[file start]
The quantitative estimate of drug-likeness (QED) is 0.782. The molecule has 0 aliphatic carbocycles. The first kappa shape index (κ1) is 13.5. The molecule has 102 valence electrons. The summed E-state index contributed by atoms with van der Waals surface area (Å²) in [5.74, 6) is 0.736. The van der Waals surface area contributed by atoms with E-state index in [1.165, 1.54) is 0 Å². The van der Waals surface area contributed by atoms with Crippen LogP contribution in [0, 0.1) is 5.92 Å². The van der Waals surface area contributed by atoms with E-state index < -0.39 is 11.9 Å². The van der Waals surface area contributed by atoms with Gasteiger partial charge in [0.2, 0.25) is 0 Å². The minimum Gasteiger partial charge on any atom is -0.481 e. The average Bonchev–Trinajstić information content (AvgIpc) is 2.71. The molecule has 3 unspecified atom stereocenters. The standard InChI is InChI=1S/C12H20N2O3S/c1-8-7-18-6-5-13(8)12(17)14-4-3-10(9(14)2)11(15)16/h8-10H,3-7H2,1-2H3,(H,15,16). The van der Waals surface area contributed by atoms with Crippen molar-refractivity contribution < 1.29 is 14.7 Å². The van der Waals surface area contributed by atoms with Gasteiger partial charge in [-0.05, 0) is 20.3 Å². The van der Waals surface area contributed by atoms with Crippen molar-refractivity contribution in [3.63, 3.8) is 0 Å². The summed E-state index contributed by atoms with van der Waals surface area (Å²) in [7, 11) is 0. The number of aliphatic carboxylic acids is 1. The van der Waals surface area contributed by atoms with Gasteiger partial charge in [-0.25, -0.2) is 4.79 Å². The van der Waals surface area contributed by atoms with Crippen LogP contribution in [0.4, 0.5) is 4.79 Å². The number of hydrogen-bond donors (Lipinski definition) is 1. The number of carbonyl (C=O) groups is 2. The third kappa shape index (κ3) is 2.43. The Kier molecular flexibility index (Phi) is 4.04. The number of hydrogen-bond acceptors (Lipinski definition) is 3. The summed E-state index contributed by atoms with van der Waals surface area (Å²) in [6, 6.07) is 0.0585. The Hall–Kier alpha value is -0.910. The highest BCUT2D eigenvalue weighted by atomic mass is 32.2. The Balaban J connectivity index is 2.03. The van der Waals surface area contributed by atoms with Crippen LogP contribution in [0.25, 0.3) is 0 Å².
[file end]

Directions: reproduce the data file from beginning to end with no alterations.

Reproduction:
The quantitative estimate of drug-likeness (QED) is 0.782. The molecule has 0 aliphatic carbocycles. The first kappa shape index (κ1) is 13.5. The molecule has 102 valence electrons. The summed E-state index contributed by atoms with van der Waals surface area (Å²) in [5.74, 6) is 0.736. The van der Waals surface area contributed by atoms with E-state index in [1.165, 1.54) is 0 Å². The van der Waals surface area contributed by atoms with Crippen LogP contribution in [0, 0.1) is 5.92 Å². The van der Waals surface area contributed by atoms with E-state index < -0.39 is 11.9 Å². The van der Waals surface area contributed by atoms with Gasteiger partial charge in [0.2, 0.25) is 0 Å². The minimum Gasteiger partial charge on any atom is -0.481 e. The average Bonchev–Trinajstić information content (AvgIpc) is 2.71. The molecule has 3 unspecified atom stereocenters. The standard InChI is InChI=1S/C12H20N2O3S/c1-8-7-18-6-5-13(8)12(17)14-4-3-10(9(14)2)11(15)16/h8-10H,3-7H2,1-2H3,(H,15,16). The van der Waals surface area contributed by atoms with Crippen molar-refractivity contribution < 1.29 is 14.7 Å². The van der Waals surface area contributed by atoms with Gasteiger partial charge in [-0.05, 0) is 20.3 Å². The van der Waals surface area contributed by atoms with Crippen molar-refractivity contribution in [3.63, 3.8) is 0 Å². The summed E-state index contributed by atoms with van der Waals surface area (Å²) in [7, 11) is 0. The number of aliphatic carboxylic acids is 1. The van der Waals surface area contributed by atoms with Gasteiger partial charge in [-0.25, -0.2) is 4.79 Å². The van der Waals surface area contributed by atoms with Crippen LogP contribution in [0.4, 0.5) is 4.79 Å². The number of hydrogen-bond donors (Lipinski definition) is 1. The number of carbonyl (C=O) groups is 2. The third kappa shape index (κ3) is 2.43. The Kier molecular flexibility index (Phi) is 4.04. The number of hydrogen-bond acceptors (Lipinski definition) is 3. The summed E-state index contributed by atoms with van der Waals surface area (Å²) in [6, 6.07) is 0.0585. The Hall–Kier alpha value is -0.910. The highest BCUT2D eigenvalue weighted by atomic mass is 32.2. The Balaban J connectivity index is 2.03. The van der Waals surface area contributed by atoms with Crippen LogP contribution in [0.25, 0.3) is 0 Å².